Darrow Miller and Friends

What Steve Jobs Taught Us About Beauty

My friends know that, for good or ill, I am neither technically oriented nor have much appreciation of pop music. Yet I was very interested when a friend recently showed me a tribute to Steve Jobs from Bono.

I do know that Apple computer owners from the very beginning have loved their machines and were loyal to the brand. Most, perhaps all, of my artist friends choose Apples over PCs. And for sheer aesthetics, Apple computers have more beauty than the functional looking PCs. Finally, I must admit that my PCs are always breaking down. Whenever this happens, perhaps monthly, my friends say, “If you owned an Apple, this would not happen to you!”

Marilyn, my wife, knows even less about computers than I do. So when her last PC died, she bought a used Apple. And she loves it. She loves the ability to make an appointment at the Apple Store and receive great service. She can go in and get instruction on how to use a certain feature of her computer. In the rare event that something goes wrong, she can get it fixed quickly. There is a culture at Apple of service, excellence, and of kindness toward “technically challenged” customers. This much is obvious to someone who has little technical knowledge or interest.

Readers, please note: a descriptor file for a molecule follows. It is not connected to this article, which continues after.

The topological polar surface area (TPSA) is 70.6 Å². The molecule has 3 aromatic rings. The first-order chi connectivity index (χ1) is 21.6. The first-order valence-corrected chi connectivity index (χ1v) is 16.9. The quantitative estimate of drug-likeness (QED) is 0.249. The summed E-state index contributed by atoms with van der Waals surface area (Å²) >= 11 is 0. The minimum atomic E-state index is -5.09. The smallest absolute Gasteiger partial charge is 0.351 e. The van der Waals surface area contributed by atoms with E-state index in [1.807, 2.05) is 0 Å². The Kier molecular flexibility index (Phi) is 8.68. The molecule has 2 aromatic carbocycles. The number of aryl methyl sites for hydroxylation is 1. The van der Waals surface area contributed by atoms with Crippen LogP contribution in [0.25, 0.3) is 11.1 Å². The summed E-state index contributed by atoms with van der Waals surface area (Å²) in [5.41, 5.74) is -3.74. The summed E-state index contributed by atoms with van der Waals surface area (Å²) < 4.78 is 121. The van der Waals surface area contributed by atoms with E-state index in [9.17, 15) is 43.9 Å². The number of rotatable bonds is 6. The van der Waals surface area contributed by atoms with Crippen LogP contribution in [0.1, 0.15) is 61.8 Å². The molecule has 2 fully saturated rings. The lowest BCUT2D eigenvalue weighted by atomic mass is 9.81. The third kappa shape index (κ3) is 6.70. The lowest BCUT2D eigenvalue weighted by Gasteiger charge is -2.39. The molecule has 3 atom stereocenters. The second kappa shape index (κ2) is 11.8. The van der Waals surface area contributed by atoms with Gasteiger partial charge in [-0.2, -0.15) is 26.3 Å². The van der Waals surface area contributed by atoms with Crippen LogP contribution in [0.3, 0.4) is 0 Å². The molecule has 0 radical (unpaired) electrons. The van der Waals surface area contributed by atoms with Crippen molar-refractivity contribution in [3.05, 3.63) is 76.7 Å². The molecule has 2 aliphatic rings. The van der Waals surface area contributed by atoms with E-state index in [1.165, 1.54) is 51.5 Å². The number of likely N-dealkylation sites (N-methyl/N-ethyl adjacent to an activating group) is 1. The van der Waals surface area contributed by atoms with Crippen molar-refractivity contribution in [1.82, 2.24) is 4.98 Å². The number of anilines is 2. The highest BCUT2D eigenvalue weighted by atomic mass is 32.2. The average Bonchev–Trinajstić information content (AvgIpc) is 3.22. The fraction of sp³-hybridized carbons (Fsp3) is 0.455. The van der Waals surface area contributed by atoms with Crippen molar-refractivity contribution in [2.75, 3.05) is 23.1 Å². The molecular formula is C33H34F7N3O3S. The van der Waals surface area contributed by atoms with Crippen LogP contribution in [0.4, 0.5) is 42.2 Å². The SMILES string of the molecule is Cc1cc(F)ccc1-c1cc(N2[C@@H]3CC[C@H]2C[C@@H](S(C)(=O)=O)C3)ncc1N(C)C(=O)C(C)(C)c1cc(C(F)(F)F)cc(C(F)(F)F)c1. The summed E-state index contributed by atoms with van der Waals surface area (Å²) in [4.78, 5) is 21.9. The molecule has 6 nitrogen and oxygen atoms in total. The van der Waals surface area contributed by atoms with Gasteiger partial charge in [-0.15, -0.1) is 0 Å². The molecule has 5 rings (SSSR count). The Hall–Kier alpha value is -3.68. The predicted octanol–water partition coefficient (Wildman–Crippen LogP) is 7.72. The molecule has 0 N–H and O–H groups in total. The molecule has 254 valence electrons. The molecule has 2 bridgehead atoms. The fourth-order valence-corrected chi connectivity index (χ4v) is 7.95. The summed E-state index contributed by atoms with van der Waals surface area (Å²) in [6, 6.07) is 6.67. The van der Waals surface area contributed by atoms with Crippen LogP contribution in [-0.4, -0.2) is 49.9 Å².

Which brings me back to Bono’s tribute. He said something provides the clue to the success of the Apple brand. Steve Jobs had a passion for beauty and for excellence. Bono writes:

I really respect people who are involved in business who have an artist’s eye and ear. There are very few. Steve was a very, very tough and tenacious guardian of the Apple brand, but the thing that endeared him to artists was his insistence that things had to be beautiful. He wasn’t going to make ugly things that made profits.

The big lesson for capitalism is that Steve, deep down, did not believe the consumer was right. Deep down, he believed that he was right. And that the consumer would respect a strong aesthetic point of view, even if it wasn’t what they were asking for. He believed that deep down, if he served what was right and what was great, then he would serve the Apple shareholder, and if he chased what they wanted, he would let them down.